What are three reasons why the Socs are more of a disgrace and menace to society than the greasers in the novel The Outsiders?  

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Kristen Lentz eNotes educator| Certified Educator

According to Ponyboy, the Socs "get editorials in the paper for being a public disgrace one day and an asset to society the next" (3).  His characterization of that particular social group of kids rings true as the events of The Outsiders reveal that the Socs are dangerous.

1.  The Socs are bullies.

Several times throughout the novel, the Socs target and pick on boys who are smaller than them and do so in greater numbers.  At the beginning of the novel when Ponyboy walks home from the movie, the Socs actually stop and unload their car to jump him.  Johnny's severe beating is another good example of how the Socs target weaker victims.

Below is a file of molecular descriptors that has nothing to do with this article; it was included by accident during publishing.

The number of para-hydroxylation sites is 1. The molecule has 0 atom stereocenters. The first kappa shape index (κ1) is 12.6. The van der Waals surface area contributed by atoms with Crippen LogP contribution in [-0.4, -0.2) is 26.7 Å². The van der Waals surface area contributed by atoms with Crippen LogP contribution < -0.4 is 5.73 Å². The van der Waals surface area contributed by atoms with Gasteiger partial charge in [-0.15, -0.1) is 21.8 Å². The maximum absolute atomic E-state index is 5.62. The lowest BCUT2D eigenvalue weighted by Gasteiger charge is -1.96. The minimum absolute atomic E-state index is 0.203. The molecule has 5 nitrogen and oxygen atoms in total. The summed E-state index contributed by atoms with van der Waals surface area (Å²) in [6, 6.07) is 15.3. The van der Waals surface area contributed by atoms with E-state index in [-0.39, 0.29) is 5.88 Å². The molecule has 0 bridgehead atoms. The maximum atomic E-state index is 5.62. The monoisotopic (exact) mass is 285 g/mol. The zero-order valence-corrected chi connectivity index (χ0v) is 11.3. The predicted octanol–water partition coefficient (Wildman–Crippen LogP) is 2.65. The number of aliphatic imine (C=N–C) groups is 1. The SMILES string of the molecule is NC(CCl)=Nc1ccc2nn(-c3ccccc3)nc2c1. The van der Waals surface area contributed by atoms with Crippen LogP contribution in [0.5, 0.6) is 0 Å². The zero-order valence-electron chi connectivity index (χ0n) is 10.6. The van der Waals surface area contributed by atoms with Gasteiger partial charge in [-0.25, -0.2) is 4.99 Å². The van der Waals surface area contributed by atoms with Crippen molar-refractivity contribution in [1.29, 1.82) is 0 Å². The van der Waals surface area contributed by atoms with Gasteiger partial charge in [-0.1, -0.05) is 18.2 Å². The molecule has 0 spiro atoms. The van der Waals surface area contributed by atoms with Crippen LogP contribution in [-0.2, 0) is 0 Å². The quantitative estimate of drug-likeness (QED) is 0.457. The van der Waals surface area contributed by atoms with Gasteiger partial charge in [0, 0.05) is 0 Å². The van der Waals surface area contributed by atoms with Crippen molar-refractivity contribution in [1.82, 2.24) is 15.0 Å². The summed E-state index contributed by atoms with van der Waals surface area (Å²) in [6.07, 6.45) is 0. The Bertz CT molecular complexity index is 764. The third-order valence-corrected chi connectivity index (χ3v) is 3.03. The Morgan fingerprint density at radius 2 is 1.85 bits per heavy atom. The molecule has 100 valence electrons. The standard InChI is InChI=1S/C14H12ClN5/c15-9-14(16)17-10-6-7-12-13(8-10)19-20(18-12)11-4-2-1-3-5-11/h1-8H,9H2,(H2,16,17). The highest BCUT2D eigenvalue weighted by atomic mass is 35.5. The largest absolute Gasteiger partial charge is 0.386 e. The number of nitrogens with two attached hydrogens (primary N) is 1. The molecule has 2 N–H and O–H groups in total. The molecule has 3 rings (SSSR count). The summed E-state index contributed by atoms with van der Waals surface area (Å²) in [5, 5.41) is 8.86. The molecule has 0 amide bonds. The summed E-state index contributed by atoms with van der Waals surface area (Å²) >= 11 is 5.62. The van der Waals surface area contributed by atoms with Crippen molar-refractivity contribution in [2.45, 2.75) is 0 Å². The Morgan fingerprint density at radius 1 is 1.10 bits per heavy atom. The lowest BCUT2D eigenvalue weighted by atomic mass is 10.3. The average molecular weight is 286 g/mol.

2. The Socs act out of boredom.

The Socs target and beat up on the greasers because they do not have enough to do, or like Bob, they are pushing the limits to see what they can get away with. 

3.  Difference in Socio-economic status.

The Socs could be using their economic status to help make a difference.  They could volunteer and perform community service, since they do not have to work to support their family, like Darry and other greaser boys.  Instead, the Socs come across in the novel as self-centered, using their power for evil, rather than good.

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The Outsiders

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